2012 Nissan Leaf in the Apple iPhone 4S commercial
With ongoing consumer concerns about battery longevity in hot climates, not to mention an all-new 2013 Leaf electric car just around the corner, NIssan has dropped the price of leasing a 2012 model.
According to The Washington Post, Nissan started September with enough 2012 Leafs in its inventory to keep dealers supplied with cars for 114 days.
That’s nearly 4 months of supply, almost twice the ideal auto industry target of 60 days’ supply.
As a consequence, Nissan has dropped the headline price of a 36-month lease on the 2012 Leaf from $249 per month with $2,999 down to $219 per month with $2,999 down.
That makes the Leaf $30 cheaper to lease per month than its closest plug-in rival, the 2012 Chevrolet Volt.
A reduction in lease pricing isn’t the only incentive being used to get more people buying 2012 Leafs, however.
In addition, the newspaper reports, the average discount available on a 2012 Nissan Leaf has risen from $850 in January this year to $3,250, before any state and federal purchase incentives have been applied.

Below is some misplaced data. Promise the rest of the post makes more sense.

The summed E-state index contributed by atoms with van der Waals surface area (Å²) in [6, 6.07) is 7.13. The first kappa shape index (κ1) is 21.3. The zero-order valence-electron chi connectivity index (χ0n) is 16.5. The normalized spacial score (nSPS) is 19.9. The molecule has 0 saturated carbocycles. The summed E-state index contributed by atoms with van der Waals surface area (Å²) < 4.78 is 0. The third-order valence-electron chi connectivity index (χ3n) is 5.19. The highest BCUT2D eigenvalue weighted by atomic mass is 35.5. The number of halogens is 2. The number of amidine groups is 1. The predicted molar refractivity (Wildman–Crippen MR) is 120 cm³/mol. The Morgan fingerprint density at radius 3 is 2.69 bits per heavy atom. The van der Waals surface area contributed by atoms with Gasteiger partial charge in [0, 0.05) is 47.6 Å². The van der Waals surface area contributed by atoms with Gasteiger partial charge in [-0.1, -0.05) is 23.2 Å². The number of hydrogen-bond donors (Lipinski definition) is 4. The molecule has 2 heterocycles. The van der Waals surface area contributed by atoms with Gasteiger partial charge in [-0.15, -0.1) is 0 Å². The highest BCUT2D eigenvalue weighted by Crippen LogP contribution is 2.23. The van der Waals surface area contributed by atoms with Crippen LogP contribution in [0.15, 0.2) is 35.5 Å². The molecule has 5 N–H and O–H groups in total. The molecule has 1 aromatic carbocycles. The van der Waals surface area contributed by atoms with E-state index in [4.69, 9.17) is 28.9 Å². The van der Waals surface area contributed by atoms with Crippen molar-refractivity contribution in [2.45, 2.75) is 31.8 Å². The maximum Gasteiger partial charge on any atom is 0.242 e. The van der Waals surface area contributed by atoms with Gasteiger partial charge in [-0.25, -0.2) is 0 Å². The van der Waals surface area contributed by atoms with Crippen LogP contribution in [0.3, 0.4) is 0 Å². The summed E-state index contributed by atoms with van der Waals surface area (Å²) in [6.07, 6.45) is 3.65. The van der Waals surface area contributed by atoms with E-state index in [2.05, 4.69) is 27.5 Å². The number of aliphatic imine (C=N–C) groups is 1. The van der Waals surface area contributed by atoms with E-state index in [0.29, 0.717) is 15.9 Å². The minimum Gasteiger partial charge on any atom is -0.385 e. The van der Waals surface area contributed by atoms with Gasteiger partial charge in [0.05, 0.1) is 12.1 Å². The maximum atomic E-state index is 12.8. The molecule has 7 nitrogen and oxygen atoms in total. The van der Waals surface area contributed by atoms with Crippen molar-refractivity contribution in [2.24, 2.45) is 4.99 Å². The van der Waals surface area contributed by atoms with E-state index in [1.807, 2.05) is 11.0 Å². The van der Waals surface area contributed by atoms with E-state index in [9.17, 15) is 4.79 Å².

For those worried about the long term life of the Leaf’s 24 kilowatt-hour battery pack, especially with regard to premature range loss in hotter states, leasing a Leaf could provide a less risky way to go electric than an outright purchase.
2012 Nissan Leaf
2012 Nissan Leaf
Despite lower leases, however, the majority of Leaf sales in the U.S. -- around 70 percent -- are outright purchases.
Are you tempted by the new, lower lease deals to buy a Nissan Leaf, or are you worried about battery life?
Or perhaps you’re planning on waiting for the 2013 Leaf.
Whatever your thoughts, let us know then in the Comments below.